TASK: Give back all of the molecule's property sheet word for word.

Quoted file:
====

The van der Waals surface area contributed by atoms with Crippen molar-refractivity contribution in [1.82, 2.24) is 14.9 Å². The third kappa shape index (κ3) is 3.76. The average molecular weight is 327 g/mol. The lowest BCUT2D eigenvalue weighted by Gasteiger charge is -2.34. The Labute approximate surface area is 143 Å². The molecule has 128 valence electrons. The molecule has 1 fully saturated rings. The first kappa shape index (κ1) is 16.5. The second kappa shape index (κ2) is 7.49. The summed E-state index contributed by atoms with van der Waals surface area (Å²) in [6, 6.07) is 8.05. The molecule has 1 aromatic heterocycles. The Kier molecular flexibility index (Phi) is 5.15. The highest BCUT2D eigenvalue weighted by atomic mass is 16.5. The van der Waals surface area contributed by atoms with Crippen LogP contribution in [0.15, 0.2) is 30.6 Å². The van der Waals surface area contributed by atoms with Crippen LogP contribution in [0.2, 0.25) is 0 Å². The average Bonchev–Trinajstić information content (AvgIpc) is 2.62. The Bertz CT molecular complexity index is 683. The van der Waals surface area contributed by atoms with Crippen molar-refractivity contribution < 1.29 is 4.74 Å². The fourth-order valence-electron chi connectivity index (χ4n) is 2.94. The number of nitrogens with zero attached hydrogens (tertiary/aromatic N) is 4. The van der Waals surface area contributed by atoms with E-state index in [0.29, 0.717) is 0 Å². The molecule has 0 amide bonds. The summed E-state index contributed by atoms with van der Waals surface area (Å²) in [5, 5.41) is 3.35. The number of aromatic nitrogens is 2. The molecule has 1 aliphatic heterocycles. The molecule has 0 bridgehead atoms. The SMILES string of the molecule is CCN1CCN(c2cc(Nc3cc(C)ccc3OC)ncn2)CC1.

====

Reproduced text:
The van der Waals surface area contributed by atoms with Crippen molar-refractivity contribution in [1.82, 2.24) is 14.9 Å². The third kappa shape index (κ3) is 3.76. The average molecular weight is 327 g/mol. The lowest BCUT2D eigenvalue weighted by Gasteiger charge is -2.34. The Labute approximate surface area is 143 Å². The molecule has 128 valence electrons. The molecule has 1 fully saturated rings. The first kappa shape index (κ1) is 16.5. The second kappa shape index (κ2) is 7.49. The summed E-state index contributed by atoms with van der Waals surface area (Å²) in [6, 6.07) is 8.05. The molecule has 1 aromatic heterocycles. The Kier molecular flexibility index (Phi) is 5.15. The highest BCUT2D eigenvalue weighted by atomic mass is 16.5. The van der Waals surface area contributed by atoms with Crippen LogP contribution in [0.15, 0.2) is 30.6 Å². The van der Waals surface area contributed by atoms with Crippen LogP contribution in [0.2, 0.25) is 0 Å². The average Bonchev–Trinajstić information content (AvgIpc) is 2.62. The Bertz CT molecular complexity index is 683. The van der Waals surface area contributed by atoms with Crippen molar-refractivity contribution < 1.29 is 4.74 Å². The fourth-order valence-electron chi connectivity index (χ4n) is 2.94. The number of nitrogens with zero attached hydrogens (tertiary/aromatic N) is 4. The van der Waals surface area contributed by atoms with E-state index in [0.29, 0.717) is 0 Å². The molecule has 0 amide bonds. The summed E-state index contributed by atoms with van der Waals surface area (Å²) in [5, 5.41) is 3.35. The number of aromatic nitrogens is 2. The molecule has 1 aliphatic heterocycles. The molecule has 0 bridgehead atoms. The SMILES string of the molecule is CCN1CCN(c2cc(Nc3cc(C)ccc3OC)ncn2)CC1.